Zaida exchanged her apartment for the one of a family that’s about to emigrate. She moved all her belongings, previously located in the fourth floor of a building on the outskirts of Havana, into the newly acquired first-floor unit in the same building.
This type of transaction is known in Cuba as a “permuta” (an exchange or swap). Since 1959 it has been practically the only option we Cubans have had for changing apartments or houses that, after all, are supposed to be ours. I don’t know of any other country where this is the only way to be able to move.
Over these past 50 years, the panorama of house swaps in Cuba has been evolving. We’ve seen everything from multiple exchanges (involving five or more properties), to the surreptitious sale of houses, with people disguising those purchases as swaps (as money is paid under the table).
People are sometimes able to trick the lawyers at the Municipal Housing Department by taking the most unsuspected actions, going so far as to get married as a means of transferring property. However in the majority of the “more creative” cases, the steps taken — illegal up until now — are done through kickbacks and bribing lawyers and notaries.
In this way exchanges are carried out that are considered by law to be “disproportionate” (“non-equivalent exchanges,” as Marx might say). This was how Zaida was able to get an apartment that’s three floors lower and has one more bedroom than the one she traded away. Sure, to do this she had to pay a fortune: 3,000 CUCs (about $3,300 USD), a mind-boggling sum for the average Cuban.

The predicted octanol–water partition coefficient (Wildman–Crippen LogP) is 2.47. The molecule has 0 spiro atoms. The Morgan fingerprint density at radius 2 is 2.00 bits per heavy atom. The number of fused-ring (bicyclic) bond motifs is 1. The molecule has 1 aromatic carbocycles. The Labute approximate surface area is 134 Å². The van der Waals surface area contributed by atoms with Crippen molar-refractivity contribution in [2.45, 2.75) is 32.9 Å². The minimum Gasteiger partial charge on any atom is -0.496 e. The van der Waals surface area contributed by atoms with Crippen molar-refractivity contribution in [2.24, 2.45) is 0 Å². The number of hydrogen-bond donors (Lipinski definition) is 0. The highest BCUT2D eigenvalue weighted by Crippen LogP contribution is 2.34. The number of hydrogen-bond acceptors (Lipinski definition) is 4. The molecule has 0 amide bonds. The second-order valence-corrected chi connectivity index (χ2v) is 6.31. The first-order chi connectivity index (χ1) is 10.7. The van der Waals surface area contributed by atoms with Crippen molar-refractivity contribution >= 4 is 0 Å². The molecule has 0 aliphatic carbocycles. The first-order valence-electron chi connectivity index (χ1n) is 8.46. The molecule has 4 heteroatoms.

The previous resident of the house that Zaida now occupies cared little about the loss of space in the house she obtained. The chance to make that much cash before leaving made the decision a veritable no-brainer.
But where did the money come from that Zaida paid the aspiring emigrant? What’s more curious than anything is that Zaida’s husband works for the Housing Department. Though he’s not the director and is unable to sell off mansions and houses for his own benefit, the money that comes from under the table deals can be significant.
The next updating of legislation has been announced to address these types of undertakings. In this, while exchanges will not disappear, the restrictions on them will be relaxed. What has also been promised is the allowing of the sale and purchase of houses and apartments.
But until this happens, people like Zaida and her husband will continue slinking through the fog of house swaps in Cuba.